AS:  I think philanthropy needs to loosen up their burdensome eligibility criteria where budgets have to be a certain size or .... sometimes the best organizations don't fit your eligibility screen. Sometimes, if you want to get at people you want to help, you have to expand the toolbox. ... We haven't mastered it all, but I think as a field, we've got to come around to that.

 

 

 

CB:  Are you aware of progress being made in the field of cultural competence in health care?

 

AS:  I think they often have interpreters and Spanish-language written materials. I'm sure North Carolina and around the country we certainly need more and better of that. I think there's certainly less attention to some things. The backgrounds, educational levels and belief systems of Latinos in North Carolina are not homogenous. [Too often, people are viewed as:] "That's a Spanish-speaking person," as opposed to someone who came from a very rural part of Mexico, or that's someone who is a Columbia graduate. Health systems aren't set up to distinguish between people like that. The second part is if people come in with different belief systems, who controls how long you live? ... In the continuum of care, the American system has its own belief system, and [too often] there's a mismatch of belief systems. So there's plenty of work to be done there.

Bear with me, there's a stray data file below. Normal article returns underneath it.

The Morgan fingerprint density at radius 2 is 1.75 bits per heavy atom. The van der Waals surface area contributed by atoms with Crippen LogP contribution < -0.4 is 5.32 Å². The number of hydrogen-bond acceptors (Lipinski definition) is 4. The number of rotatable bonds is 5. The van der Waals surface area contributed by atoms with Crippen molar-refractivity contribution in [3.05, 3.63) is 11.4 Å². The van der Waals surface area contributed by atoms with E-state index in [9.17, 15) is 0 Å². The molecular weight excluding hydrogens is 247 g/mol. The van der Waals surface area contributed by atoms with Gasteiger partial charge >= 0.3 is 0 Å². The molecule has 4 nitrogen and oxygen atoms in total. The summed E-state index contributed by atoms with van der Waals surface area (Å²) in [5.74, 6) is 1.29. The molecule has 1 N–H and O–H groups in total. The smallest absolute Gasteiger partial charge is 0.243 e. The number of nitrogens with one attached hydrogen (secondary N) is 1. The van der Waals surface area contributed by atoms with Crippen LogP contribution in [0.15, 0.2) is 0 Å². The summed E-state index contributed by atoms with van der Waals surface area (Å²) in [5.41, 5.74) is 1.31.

CB:  How do you see the future of philanthropy generally?

 

AS:  Philanthropy is in kind of a transitional period, where we are quickly moving away from the idea where a grant or a program can change anything. We're quickly realizing that we need to work in a different way that really tries to respond to the way people live and work and need help. We have the saying that you can't grant your way out of a problem. That's not to say there won't be funders doing nice work and on a limited scale. Funders became very metrics focused and risk averse. In California, there ... are funders who are interested in doing this is a different way, I guess. ... more fluid.

 

We've been talking about it with people here in North Carolina. And then there is clearly a group of California funders, family funders [who are interested in] reinventing how funders do business. We're not alone. I think this will resonate with other funders. People have just started talking about this in the past couple of years, but I think this will be a real shift to break through those paradigms.